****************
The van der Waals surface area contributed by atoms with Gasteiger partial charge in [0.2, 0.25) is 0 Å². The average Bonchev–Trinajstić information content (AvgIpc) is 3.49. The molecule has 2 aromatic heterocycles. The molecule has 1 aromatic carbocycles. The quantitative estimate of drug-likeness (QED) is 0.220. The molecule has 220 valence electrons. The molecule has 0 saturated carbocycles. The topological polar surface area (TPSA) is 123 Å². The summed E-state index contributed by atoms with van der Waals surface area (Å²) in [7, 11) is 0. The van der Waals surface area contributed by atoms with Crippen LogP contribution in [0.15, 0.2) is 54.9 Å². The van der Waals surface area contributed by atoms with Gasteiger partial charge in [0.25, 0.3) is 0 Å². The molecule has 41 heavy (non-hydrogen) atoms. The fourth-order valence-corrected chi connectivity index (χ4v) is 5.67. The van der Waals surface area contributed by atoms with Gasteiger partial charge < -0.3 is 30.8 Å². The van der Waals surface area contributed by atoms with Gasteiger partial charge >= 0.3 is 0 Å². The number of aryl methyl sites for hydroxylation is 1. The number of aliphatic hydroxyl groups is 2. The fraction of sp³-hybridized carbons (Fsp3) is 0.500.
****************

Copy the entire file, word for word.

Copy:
The van der Waals surface area contributed by atoms with Gasteiger partial charge in [0.2, 0.25) is 0 Å². The average Bonchev–Trinajstić information content (AvgIpc) is 3.49. The molecule has 2 aromatic heterocycles. The molecule has 1 aromatic carbocycles. The quantitative estimate of drug-likeness (QED) is 0.220. The molecule has 220 valence electrons. The molecule has 0 saturated carbocycles. The topological polar surface area (TPSA) is 123 Å². The summed E-state index contributed by atoms with van der Waals surface area (Å²) in [7, 11) is 0. The van der Waals surface area contributed by atoms with Crippen LogP contribution in [0.15, 0.2) is 54.9 Å². The van der Waals surface area contributed by atoms with Gasteiger partial charge in [0.25, 0.3) is 0 Å². The molecule has 41 heavy (non-hydrogen) atoms. The fourth-order valence-corrected chi connectivity index (χ4v) is 5.67. The van der Waals surface area contributed by atoms with Gasteiger partial charge < -0.3 is 30.8 Å². The van der Waals surface area contributed by atoms with Gasteiger partial charge >= 0.3 is 0 Å². The number of aryl methyl sites for hydroxylation is 1. The number of aliphatic hydroxyl groups is 2. The fraction of sp³-hybridized carbons (Fsp3) is 0.500.